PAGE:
During a residency in Paris at the Cité Internationale des Arts in 1975 I made the work for my first solo exhibition, PARIS BLACK, shown in Sydney at Watters Gallery in 1977.Working with raw pigments afforded me an intensity of colour and flatness of surface.The work was informed by musical structures, specifically glissandi, and the overallshape of a scroll implied events in time, a beginning, middle and end. Every Sunday I walked along the Seine to the Musée National d’Art Moderne, where I was introduced to the School of Paris, from the Delaunays, to Alechinsky. That year Nina Kandinsky presented the work of her late husband at a gallery in the Quartier latin, and at Notre Dame I listened to Pierre Cochereau. Unknown to me at the time Olivier Messiaen was playing organ at another church, andthe Salon des Réalités Nouvelles was holding its annual exhibitions of Abstraction.
divided by white
Trio in Blood Orange, acrylic on canvas, 142 x 246 cm,
exhibited in X Florence Biennale
suite in red major, 140 X 100 cm, acrylic on canvas 2015
exhibited in Réalités Nouvelles
dance the orange, 107 x 122 cm, acrylic on canvas, 2015
duet in blood orange and yellow, 94 x 56 cm, acrylic on canvas
Triangle in yellow / orange, 76 x 92 cm, acrylic on canvas
Four Squared, #72 / Septembre Abstract Project 2018
“Four Squared” marks a departure point from earlier work in which the rhythms of shapes and colours grow out of a grid drawn and painted onto a single surface. The work, now in relief, has a physical as well as a perceptual depth.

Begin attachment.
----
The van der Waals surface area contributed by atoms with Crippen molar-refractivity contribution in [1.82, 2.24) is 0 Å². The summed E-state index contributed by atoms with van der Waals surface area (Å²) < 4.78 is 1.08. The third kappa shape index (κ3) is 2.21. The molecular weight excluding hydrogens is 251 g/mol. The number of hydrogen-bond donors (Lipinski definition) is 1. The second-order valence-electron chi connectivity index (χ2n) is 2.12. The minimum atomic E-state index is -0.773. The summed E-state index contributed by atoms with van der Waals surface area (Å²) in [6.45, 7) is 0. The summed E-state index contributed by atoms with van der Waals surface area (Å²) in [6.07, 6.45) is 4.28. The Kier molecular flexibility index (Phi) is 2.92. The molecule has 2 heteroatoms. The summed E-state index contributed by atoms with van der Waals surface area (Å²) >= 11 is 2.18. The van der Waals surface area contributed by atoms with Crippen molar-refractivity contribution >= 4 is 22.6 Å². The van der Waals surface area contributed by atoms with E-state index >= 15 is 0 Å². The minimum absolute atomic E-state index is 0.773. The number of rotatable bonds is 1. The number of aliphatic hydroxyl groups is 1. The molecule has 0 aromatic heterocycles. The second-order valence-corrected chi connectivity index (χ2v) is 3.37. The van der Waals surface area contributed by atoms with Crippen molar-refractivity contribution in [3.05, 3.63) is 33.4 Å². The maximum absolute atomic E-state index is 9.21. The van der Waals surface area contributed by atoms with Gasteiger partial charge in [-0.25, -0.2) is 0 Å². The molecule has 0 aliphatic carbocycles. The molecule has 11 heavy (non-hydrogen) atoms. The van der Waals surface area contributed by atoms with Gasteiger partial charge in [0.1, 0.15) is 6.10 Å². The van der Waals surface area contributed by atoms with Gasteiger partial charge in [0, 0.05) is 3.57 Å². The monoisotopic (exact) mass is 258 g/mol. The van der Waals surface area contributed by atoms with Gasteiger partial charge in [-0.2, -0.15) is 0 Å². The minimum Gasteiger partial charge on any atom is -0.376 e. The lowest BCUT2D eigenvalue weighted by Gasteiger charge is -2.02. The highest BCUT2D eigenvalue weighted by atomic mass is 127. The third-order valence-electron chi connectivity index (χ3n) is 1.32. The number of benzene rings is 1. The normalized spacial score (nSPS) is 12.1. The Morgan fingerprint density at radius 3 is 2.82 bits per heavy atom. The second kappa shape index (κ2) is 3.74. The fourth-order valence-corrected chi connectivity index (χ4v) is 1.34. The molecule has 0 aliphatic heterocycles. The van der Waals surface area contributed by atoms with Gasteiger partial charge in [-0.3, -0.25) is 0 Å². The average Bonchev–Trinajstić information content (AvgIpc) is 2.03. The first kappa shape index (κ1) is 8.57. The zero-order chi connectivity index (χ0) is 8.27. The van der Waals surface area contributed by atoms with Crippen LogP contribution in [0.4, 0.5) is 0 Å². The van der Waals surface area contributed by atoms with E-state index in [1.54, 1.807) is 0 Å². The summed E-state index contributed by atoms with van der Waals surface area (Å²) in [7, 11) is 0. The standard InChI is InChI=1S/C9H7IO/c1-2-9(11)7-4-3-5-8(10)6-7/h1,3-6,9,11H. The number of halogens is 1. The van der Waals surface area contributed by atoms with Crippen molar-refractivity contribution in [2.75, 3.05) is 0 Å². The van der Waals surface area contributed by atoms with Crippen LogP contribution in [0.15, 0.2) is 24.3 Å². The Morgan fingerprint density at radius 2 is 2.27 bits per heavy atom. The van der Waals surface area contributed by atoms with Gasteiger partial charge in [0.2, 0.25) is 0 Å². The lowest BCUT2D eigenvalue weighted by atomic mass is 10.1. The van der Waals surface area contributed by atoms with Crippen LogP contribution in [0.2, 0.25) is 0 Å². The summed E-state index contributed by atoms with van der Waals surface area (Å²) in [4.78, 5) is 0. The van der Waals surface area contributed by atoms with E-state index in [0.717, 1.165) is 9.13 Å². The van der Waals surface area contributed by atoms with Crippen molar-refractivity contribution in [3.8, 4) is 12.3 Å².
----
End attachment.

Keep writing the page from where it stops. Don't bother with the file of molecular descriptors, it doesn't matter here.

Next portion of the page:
Here the grid has been replaced by a simpler geometry, the Square:
- the square within (the square)
- the square divided (1,2,4,8)
- the square placed in a grid (relationship one to the other)
- the square placed diagonally (steps).
Dissonance and harmony influenced by the music of Boulez, Messiaen and Reich remain important references. The works are also characterised by a return to the intensity of raw pigment, (saturation and contrast) and the materials of linen: raw, sealed, primed. The panels are modular while the colour retains evidence of the (intuitive painting) process.
Colours jump intervals between the squares and into the viewer’s space. It is the viewer who synthesises and holds them together.
Negotiations and Meditations, Wollongong City Gallery
12_05 series 5, acrylic on canvas, 107 X 122 cm, 2005
Paris in paint, published in the Illawarra Mercury, august 9, 2008 with KILMENY ADIE